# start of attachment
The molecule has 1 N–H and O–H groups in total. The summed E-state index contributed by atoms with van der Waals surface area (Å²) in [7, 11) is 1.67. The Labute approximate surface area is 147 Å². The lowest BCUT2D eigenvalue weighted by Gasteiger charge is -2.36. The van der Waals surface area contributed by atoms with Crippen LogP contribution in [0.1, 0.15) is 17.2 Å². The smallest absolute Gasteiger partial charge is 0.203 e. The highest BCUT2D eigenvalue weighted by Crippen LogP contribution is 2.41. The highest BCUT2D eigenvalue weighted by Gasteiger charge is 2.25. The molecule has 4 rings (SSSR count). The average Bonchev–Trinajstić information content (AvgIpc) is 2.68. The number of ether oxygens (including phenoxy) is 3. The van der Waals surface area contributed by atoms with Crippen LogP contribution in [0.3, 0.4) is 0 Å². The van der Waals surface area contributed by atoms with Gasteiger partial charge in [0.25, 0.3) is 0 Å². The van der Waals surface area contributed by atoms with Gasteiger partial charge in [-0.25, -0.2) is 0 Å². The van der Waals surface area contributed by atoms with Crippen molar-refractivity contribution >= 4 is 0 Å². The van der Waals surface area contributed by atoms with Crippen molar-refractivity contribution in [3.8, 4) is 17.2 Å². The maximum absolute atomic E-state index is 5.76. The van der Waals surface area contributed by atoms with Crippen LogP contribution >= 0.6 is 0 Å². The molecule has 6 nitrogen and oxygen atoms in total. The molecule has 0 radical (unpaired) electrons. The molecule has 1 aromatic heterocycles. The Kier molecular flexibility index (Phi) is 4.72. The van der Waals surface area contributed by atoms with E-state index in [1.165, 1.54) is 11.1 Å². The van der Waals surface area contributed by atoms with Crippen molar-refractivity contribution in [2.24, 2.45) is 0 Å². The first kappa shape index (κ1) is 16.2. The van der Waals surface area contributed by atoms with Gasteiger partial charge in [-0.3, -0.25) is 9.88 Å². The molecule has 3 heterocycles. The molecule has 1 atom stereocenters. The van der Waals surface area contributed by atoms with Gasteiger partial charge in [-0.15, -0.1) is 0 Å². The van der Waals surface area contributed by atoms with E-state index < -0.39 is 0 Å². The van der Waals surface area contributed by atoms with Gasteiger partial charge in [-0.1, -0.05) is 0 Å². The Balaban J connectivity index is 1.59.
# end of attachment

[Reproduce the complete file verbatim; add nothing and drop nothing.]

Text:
The molecule has 1 N–H and O–H groups in total. The summed E-state index contributed by atoms with van der Waals surface area (Å²) in [7, 11) is 1.67. The Labute approximate surface area is 147 Å². The lowest BCUT2D eigenvalue weighted by Gasteiger charge is -2.36. The van der Waals surface area contributed by atoms with Crippen LogP contribution in [0.1, 0.15) is 17.2 Å². The smallest absolute Gasteiger partial charge is 0.203 e. The highest BCUT2D eigenvalue weighted by Crippen LogP contribution is 2.41. The highest BCUT2D eigenvalue weighted by Gasteiger charge is 2.25. The molecule has 4 rings (SSSR count). The average Bonchev–Trinajstić information content (AvgIpc) is 2.68. The number of ether oxygens (including phenoxy) is 3. The van der Waals surface area contributed by atoms with Crippen LogP contribution in [0.3, 0.4) is 0 Å². The van der Waals surface area contributed by atoms with Gasteiger partial charge in [0.25, 0.3) is 0 Å². The van der Waals surface area contributed by atoms with Gasteiger partial charge in [-0.25, -0.2) is 0 Å². The van der Waals surface area contributed by atoms with Crippen molar-refractivity contribution >= 4 is 0 Å². The van der Waals surface area contributed by atoms with Crippen molar-refractivity contribution in [3.8, 4) is 17.2 Å². The maximum absolute atomic E-state index is 5.76. The van der Waals surface area contributed by atoms with Crippen LogP contribution >= 0.6 is 0 Å². The molecule has 6 nitrogen and oxygen atoms in total. The molecule has 0 radical (unpaired) electrons. The molecule has 1 aromatic heterocycles. The Kier molecular flexibility index (Phi) is 4.72. The van der Waals surface area contributed by atoms with E-state index in [1.165, 1.54) is 11.1 Å². The van der Waals surface area contributed by atoms with Crippen molar-refractivity contribution in [2.24, 2.45) is 0 Å². The first kappa shape index (κ1) is 16.2. The van der Waals surface area contributed by atoms with Gasteiger partial charge in [-0.3, -0.25) is 9.88 Å². The molecule has 3 heterocycles. The molecule has 1 atom stereocenters. The van der Waals surface area contributed by atoms with Gasteiger partial charge in [-0.15, -0.1) is 0 Å². The van der Waals surface area contributed by atoms with E-state index < -0.39 is 0 Å². The van der Waals surface area contributed by atoms with Gasteiger partial charge in [-0.1, -0.05) is 0 Å². The Balaban J connectivity index is 1.59.